TPR: Total Physical Response

One of the parts about teaching online that can be tricky to conceptualize is how to engage students and make yourself understood across distance and language divides. Qkids teachers have a range of tools in their belt to help with such situations, and one of the first they have learned is TPR. Today Kimberly will share how she uses TPR in the class. Enjoy!

TPR: Total Physical Response: What it Means to Me and Helpful Tips

Just to give a little background about myself: I live in Nevada with my awesome husband and two children. I have a Bachelor of Science Degree in Nursing and started my nursing career in 2008. I've worked in many different areas including neurology, trauma, orthopedics, and research. My hobbies include crafting and crocheting. 

What is Total Physical Response (TPR)? 

“Total Physical Response (TPR) is a method of teaching language or vocabulary concepts by using physical movement to react to verbal input…The purpose of TPR is to create a brain link between speech and action to boost language and vocabulary learning.”
For me, I think TPR is teaching by emphasizing words, and acting out the meanings enthusiastically with gestures, and showing emotion to help children understand and learn new language/vocabulary quicker. Sort of like the game Charades. TPR is so important when teaching students new vocabulary because it makes teaching and learning fun. 

Second, I find that students are more engaged when a teacher is energetic and can act out the meanings of words. Third, I feel like students can retain and apply new information better. To evaluate comprehension, I ask students questions at the end of a lesson and/or play games by providing definitions of words and asking students to tell me the word I am describing or have them use the words we've learned during a lesson in sentences.

Benefits of Good TPR

Working with Qkids, I found that the more active, energetic and/or the more positive you are during a lesson, the better response you get from students. The students tend to enjoy the lesson and actually want to learn. Being overly enthusiastic doesn’t always work with students so you just have to teach with as much energy as you think is appropriate for each class, but always stay positive and smile a lot! J

I understand that TPR is not just being silly, enthusiastic, or acting out words with gestures, it's also a way to encourage students to respond in a way you need them to during a lesson. For example, if you want to show the correct pronunciation of a word, you can point to your mouth and enunciate slowly so that they can see HOW to say the word. Also, if you want students to repeat something you say, you can always cup your ear as if listening to the students after a phrase is spoken to prompt them into repeating. I usually say "can you (pointing to the student) say (pointing to my mouth) a word or sentence," then cup my ear to encourage students to repeat after me.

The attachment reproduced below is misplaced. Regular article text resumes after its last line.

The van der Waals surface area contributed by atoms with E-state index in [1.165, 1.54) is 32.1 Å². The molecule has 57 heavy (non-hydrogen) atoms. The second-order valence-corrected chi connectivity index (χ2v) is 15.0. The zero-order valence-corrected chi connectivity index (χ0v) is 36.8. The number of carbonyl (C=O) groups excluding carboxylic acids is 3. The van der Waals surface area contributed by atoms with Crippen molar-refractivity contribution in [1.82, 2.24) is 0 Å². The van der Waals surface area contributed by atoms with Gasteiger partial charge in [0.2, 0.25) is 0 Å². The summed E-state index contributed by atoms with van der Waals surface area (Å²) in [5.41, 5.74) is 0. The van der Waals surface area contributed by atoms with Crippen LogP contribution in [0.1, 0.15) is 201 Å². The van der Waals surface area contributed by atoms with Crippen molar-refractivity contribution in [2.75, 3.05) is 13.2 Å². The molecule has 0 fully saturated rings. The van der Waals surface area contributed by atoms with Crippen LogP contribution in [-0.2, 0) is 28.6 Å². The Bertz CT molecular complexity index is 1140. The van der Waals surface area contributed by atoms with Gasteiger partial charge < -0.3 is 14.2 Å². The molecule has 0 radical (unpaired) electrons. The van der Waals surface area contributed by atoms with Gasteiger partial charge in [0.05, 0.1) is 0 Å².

Some TPR examples that I’ve done in classes include:

  • Saying and showing "click-click" to prompt an action
  • Showing the difference between big and small by spreading my arms wide and then bringing them close together
  • Showing the difference between being cold and hot by shivering or by fanning myself
  • Encouraging students by nodding
  • Asking students to show me what a word means, for example, “what happens when you’re cold?” or something like that
  • Dancing, clapping, snapping my fingers during song slides

  • Pretend I am falling back or move side to side to show what “windy” is like
  • Acting out motions like jumping, running, swimming, etc…
  • Use different voices to show emotion

There are so many more examples of TPR out there and I would love to hear what you do!

Using TPR During Interviews

Before I end this blog, here are some tips for a successful demo interview:

  • Be positive
  • Be enthusiastic
  • Speak slowly
  • Be active: Use your hands, face, and body to show meanings of words
  • Smile for happy
  • Frown for sad
  • Scowl for angry
  • Swimming motion to emphasize swimming, etc…
  • Change your voice up to emphasize emotion
  • Don’t be afraid to be silly
I can’t tell you enough how happy I am to be a part of this company.  It is a great feeling to know that you are making a difference (no matter how small) in a child’s life. If you are thinking of applying to Qkids, I say “Go for it!” The requirements can be found here: and I am happy to answer any questions you may have.  You can reach me on facebook: @KimArceoMoore or find me on Instagram @KimsCraftMedley.

My referral code is: ZCGJQV

I recommend working for Qkids wholeheartedly.

Have fun! J
Thanks for reading!

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